Travel Comfort – Part 1 – Bernice's Tips

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August 6, 2008

Last week I offered some tips related to travel courtesy. This week I give you the first of a two-part series of my tips for assuring your travel comfort.

Travel Comfort

  • Most RV mattresses aren’t as comfortable as your bed at home. Adding an eggshell foam mattress, placed with the smooth side up, makes sleeping more comfortable. – Louis and Ann Beeler, Salome, AZ
  • To decrease the heat/cold transmitted through the bath skylight, solar windshield covers for cars can be trimmed and attached with Velcro. Clean the area for the Velcro with rubbing alcohol to increase the adhesiveness. – Karl M. Green, M.D., Westminster, MD
  • If your bed mattress shifts on its wood platform while you’re traveling over bumpy roads and during sudden stops, place a piece of rubberized matting between the platform and the mattress. This will eliminate your having to push the mattress back into position after a day’s travel. You can buy the matting at carpet stores and RV dealers.
  • When riding through monotonous rocky formations that go on for miles, challenge your and your children’s imaginations to identify images such as cathedrals, whales or pyramids. Or if a highway runs on for miles lined with trees, look for hues of green and other colors, textures, shadows, and lines as if you wanted to paint the details of what you see. It will bring interest and excitement to even a “dull” scene. Look for wildlife, too.
  • Take breaks—whether that means stopping at a rest area, taking a walk along the beach, or having lunch.
  • Be sure to include some no-travel days. Don’t try to crowd too many miles or activities into the time available. You need time to rest and catch up with chores (and yourself).
  • A shopping center or Wal-Mart parking lot is a good place for a rest stop on a secondary road that does not have designated rest or picnic areas.
  • Passengers can do many things to keep from getting bored during a long day of travel: do handiwork such as knitting or crocheting or cross-stitching, listen to the radio, play games that don’t distract the driver, write in a journal, browse tour books and maps, or listen to audiobooks from the library (with a headset, if desired). You may even voluntarily give the driver a neckrub or backrub. Sitting still and putting off doing activity creates fatigue and boredom.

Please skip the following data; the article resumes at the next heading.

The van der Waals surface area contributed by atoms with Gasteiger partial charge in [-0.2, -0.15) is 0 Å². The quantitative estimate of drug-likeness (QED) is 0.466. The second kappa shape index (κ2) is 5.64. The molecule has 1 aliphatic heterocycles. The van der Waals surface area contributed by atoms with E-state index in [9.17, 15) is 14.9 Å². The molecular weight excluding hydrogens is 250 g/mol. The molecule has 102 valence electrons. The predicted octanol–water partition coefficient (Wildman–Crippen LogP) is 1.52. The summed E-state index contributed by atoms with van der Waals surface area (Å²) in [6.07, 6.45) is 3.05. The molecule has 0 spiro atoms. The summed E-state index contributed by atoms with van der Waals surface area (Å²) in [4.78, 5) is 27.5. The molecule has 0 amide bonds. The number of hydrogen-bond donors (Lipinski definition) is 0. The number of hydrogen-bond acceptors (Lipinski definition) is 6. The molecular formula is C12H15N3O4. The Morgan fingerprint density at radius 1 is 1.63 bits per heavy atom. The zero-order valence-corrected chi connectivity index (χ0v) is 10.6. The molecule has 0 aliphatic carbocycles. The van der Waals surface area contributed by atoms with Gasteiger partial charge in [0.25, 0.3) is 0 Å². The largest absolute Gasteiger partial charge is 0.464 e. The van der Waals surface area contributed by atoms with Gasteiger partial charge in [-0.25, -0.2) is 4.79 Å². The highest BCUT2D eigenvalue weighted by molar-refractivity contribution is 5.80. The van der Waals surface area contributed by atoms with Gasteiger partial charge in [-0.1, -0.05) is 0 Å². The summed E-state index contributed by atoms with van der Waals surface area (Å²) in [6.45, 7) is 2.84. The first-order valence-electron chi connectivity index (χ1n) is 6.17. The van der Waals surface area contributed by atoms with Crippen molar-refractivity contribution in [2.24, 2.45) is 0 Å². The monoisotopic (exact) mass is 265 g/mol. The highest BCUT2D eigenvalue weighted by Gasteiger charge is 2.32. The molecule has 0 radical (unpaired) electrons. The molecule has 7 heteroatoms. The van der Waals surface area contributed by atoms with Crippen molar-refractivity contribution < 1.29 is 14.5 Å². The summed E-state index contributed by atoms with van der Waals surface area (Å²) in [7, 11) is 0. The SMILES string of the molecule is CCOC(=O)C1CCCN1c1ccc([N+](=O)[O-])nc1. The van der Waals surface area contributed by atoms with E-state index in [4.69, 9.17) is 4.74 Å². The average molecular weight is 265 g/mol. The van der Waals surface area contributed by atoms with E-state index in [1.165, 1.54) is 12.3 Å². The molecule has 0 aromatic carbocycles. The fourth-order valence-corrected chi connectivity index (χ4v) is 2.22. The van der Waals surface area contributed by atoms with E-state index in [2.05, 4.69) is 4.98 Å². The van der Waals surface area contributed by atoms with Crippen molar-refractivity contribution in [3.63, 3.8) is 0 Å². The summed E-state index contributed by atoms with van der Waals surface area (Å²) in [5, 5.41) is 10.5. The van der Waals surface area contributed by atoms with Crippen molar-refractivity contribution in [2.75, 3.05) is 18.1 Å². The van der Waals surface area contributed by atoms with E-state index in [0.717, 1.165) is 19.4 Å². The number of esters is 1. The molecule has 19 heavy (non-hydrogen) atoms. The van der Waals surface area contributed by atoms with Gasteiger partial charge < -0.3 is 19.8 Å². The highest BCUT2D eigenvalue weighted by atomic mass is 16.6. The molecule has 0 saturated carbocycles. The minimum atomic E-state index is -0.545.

Stay tuned for more tips on travel comfort in this series next week.

Happy travels and I’ll be back with more.

Leave a Reply


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  2. Great post. I really enjoy it! looking forward to more.

  3. thanks you , perfect Post.

  4. Pingback: Travel Comfort - Part 2 - Bernice’s Tips

  5. Jking

    My wife and I bought a custom made memory foam bed. We ordered a 3 inch memory foam and a 3 inch foam sub mattress and had a 6 inch mattress cover made for it. The whole thing ran around $600.

    The hardest part was getting the old mattress out of the camper.

    Before memory foam we did use an egg crate foam topper which made it a little better but still had back problems.

  6. bob

    Got a Memory Foam toper from costco and it fits ok just fold the top in at the head of the matress and a sheet holds it fine and just makes a good bed much better. cost about 125.00 but worth it.

  7. Bob McCrady

    A comment on mattresses…. We bought a pillow top style mattress pad for our queen bed in our coach. It’s a bit large, as coach beds aren’t a true queen, but for the price difference from a custom RV size pad, we’ll tuck it in here and there. Unlike mattresses with a built-in pillow top, ours can be removed and washed. It adds just enough cushion for great sleeping.

  8. William Gerald

    It is my understanding that Sam Walton, the individual that started Walmart and later Sam’s Club, was an RVer and realized that by allowing RVs to drop in for an evening or so would be good for business so he established the precedent and his family has continued to allow it to continue.

    However, some of the outlets do not allow overnight stays which is usually due to complaints by local RV park owners and others resulting in local laws restricting the practice. In other cases it has been brought about by inconsiderate RVers leaving a mess, setting up housekeeping for extended periods of time, putting down jacks damaging the parking surface, opening all slideouts, firing up the barbie, running the generator at all hours and other offensive practices.

    When you are in an area that you are not familiar with, just check with the Greeter inside the door and they will let you know if it is permitted at that particular outlet.

  9. The best thing about parking in shopping centers and Wal-Marts is they all are the same! No surprises at all. Phew!

  10. Charley

    I’m new to RVing. You mention, and so do others, that WalMart permits RV stops in their parking lots. Is there a written policy by WalMart published anywhere, or some reference data I can see? No one mentions how the privilege came to be or how to verify if a particular lot is available.
    Thanks. C